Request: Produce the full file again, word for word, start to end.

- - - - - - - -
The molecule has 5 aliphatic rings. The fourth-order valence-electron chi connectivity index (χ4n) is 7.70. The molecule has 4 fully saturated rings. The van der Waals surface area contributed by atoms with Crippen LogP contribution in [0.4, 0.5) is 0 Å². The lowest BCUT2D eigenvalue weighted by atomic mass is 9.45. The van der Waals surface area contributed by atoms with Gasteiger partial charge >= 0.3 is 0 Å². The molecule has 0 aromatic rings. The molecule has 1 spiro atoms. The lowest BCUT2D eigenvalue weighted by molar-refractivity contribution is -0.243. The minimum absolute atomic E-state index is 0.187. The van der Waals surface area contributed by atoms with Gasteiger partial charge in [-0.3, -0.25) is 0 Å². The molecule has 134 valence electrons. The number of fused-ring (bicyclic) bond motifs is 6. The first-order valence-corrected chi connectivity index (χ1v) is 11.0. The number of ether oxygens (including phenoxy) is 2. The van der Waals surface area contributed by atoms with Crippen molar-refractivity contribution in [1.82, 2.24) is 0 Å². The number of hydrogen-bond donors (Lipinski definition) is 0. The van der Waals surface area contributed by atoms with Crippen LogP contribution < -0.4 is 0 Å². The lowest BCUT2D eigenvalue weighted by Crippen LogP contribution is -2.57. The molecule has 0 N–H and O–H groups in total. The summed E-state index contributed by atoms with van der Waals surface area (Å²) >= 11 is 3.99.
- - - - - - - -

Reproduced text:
The molecule has 5 aliphatic rings. The fourth-order valence-electron chi connectivity index (χ4n) is 7.70. The molecule has 4 fully saturated rings. The van der Waals surface area contributed by atoms with Crippen LogP contribution in [0.4, 0.5) is 0 Å². The lowest BCUT2D eigenvalue weighted by atomic mass is 9.45. The van der Waals surface area contributed by atoms with Gasteiger partial charge >= 0.3 is 0 Å². The molecule has 0 aromatic rings. The molecule has 1 spiro atoms. The lowest BCUT2D eigenvalue weighted by molar-refractivity contribution is -0.243. The minimum absolute atomic E-state index is 0.187. The van der Waals surface area contributed by atoms with Gasteiger partial charge in [-0.3, -0.25) is 0 Å². The molecule has 134 valence electrons. The number of fused-ring (bicyclic) bond motifs is 6. The first-order valence-corrected chi connectivity index (χ1v) is 11.0. The number of ether oxygens (including phenoxy) is 2. The van der Waals surface area contributed by atoms with Crippen molar-refractivity contribution in [1.82, 2.24) is 0 Å². The number of hydrogen-bond donors (Lipinski definition) is 0. The van der Waals surface area contributed by atoms with Crippen LogP contribution < -0.4 is 0 Å². The lowest BCUT2D eigenvalue weighted by Crippen LogP contribution is -2.57. The molecule has 0 N–H and O–H groups in total. The summed E-state index contributed by atoms with van der Waals surface area (Å²) >= 11 is 3.99.